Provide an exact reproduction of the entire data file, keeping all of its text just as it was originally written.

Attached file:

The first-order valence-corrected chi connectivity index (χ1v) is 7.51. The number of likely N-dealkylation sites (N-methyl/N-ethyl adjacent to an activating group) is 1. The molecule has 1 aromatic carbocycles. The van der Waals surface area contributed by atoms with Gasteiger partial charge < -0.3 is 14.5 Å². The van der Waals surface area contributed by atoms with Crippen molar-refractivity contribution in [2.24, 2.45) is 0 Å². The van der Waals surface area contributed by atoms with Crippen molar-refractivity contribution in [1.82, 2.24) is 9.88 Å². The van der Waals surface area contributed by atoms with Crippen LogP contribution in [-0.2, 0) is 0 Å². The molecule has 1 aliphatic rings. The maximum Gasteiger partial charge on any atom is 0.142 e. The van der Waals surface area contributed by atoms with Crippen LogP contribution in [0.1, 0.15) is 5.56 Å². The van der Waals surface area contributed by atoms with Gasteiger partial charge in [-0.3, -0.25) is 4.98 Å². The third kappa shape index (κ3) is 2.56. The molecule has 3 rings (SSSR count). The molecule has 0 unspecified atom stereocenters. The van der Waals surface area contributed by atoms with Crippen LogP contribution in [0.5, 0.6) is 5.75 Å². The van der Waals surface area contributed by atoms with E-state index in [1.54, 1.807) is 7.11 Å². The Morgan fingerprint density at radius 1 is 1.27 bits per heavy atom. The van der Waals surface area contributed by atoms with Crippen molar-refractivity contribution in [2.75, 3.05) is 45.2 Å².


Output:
The first-order valence-corrected chi connectivity index (χ1v) is 7.51. The number of likely N-dealkylation sites (N-methyl/N-ethyl adjacent to an activating group) is 1. The molecule has 1 aromatic carbocycles. The van der Waals surface area contributed by atoms with Gasteiger partial charge < -0.3 is 14.5 Å². The van der Waals surface area contributed by atoms with Crippen molar-refractivity contribution in [2.24, 2.45) is 0 Å². The van der Waals surface area contributed by atoms with Crippen molar-refractivity contribution in [1.82, 2.24) is 9.88 Å². The van der Waals surface area contributed by atoms with Crippen LogP contribution in [-0.2, 0) is 0 Å². The molecule has 1 aliphatic rings. The maximum Gasteiger partial charge on any atom is 0.142 e. The van der Waals surface area contributed by atoms with Crippen LogP contribution in [0.1, 0.15) is 5.56 Å². The van der Waals surface area contributed by atoms with Gasteiger partial charge in [-0.3, -0.25) is 4.98 Å². The third kappa shape index (κ3) is 2.56. The molecule has 3 rings (SSSR count). The molecule has 0 unspecified atom stereocenters. The van der Waals surface area contributed by atoms with Crippen LogP contribution in [0.5, 0.6) is 5.75 Å². The van der Waals surface area contributed by atoms with E-state index in [1.54, 1.807) is 7.11 Å². The Morgan fingerprint density at radius 1 is 1.27 bits per heavy atom. The van der Waals surface area contributed by atoms with Crippen molar-refractivity contribution in [2.75, 3.05) is 45.2 Å².